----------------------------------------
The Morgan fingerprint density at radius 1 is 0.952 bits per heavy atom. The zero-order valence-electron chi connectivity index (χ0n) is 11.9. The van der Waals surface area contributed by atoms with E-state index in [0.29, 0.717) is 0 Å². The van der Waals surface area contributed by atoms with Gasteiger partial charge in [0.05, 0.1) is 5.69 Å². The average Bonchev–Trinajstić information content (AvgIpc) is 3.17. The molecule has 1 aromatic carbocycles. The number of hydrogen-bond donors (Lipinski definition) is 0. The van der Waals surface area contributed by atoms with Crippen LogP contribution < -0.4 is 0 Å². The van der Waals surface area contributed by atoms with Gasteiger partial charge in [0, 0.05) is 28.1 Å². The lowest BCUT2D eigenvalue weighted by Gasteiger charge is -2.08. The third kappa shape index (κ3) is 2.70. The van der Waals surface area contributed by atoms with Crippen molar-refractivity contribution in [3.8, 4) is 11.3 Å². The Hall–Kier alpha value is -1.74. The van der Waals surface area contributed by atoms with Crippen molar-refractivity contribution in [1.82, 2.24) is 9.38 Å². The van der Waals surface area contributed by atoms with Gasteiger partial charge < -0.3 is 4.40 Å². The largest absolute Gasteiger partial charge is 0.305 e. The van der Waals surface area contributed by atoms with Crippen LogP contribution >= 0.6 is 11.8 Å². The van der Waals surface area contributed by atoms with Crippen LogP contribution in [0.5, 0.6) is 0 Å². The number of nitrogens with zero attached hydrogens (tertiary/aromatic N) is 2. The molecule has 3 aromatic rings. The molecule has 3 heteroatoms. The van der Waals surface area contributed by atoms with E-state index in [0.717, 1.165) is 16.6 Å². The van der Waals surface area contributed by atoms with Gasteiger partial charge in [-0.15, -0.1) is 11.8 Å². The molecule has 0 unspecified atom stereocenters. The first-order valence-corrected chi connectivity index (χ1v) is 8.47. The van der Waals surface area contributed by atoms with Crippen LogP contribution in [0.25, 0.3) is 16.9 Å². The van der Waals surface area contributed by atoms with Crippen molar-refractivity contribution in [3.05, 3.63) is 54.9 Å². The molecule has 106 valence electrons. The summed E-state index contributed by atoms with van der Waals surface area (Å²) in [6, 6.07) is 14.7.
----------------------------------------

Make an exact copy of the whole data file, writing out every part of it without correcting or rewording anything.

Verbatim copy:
The Morgan fingerprint density at radius 1 is 0.952 bits per heavy atom. The zero-order valence-electron chi connectivity index (χ0n) is 11.9. The van der Waals surface area contributed by atoms with E-state index in [0.29, 0.717) is 0 Å². The van der Waals surface area contributed by atoms with Gasteiger partial charge in [0.05, 0.1) is 5.69 Å². The average Bonchev–Trinajstić information content (AvgIpc) is 3.17. The molecule has 1 aromatic carbocycles. The number of hydrogen-bond donors (Lipinski definition) is 0. The van der Waals surface area contributed by atoms with Crippen LogP contribution < -0.4 is 0 Å². The van der Waals surface area contributed by atoms with Gasteiger partial charge in [0, 0.05) is 28.1 Å². The lowest BCUT2D eigenvalue weighted by Gasteiger charge is -2.08. The third kappa shape index (κ3) is 2.70. The van der Waals surface area contributed by atoms with Crippen molar-refractivity contribution in [3.8, 4) is 11.3 Å². The Hall–Kier alpha value is -1.74. The van der Waals surface area contributed by atoms with Crippen molar-refractivity contribution in [1.82, 2.24) is 9.38 Å². The van der Waals surface area contributed by atoms with Gasteiger partial charge < -0.3 is 4.40 Å². The largest absolute Gasteiger partial charge is 0.305 e. The van der Waals surface area contributed by atoms with Crippen LogP contribution >= 0.6 is 11.8 Å². The van der Waals surface area contributed by atoms with Crippen LogP contribution in [0.5, 0.6) is 0 Å². The number of nitrogens with zero attached hydrogens (tertiary/aromatic N) is 2. The molecule has 3 aromatic rings. The molecule has 3 heteroatoms. The van der Waals surface area contributed by atoms with E-state index in [0.717, 1.165) is 16.6 Å². The van der Waals surface area contributed by atoms with Gasteiger partial charge in [-0.15, -0.1) is 11.8 Å². The molecule has 0 unspecified atom stereocenters. The first-order valence-corrected chi connectivity index (χ1v) is 8.47. The van der Waals surface area contributed by atoms with Crippen LogP contribution in [0.25, 0.3) is 16.9 Å². The van der Waals surface area contributed by atoms with Crippen molar-refractivity contribution in [3.05, 3.63) is 54.9 Å². The molecule has 106 valence electrons. The summed E-state index contributed by atoms with van der Waals surface area (Å²) in [6, 6.07) is 14.7.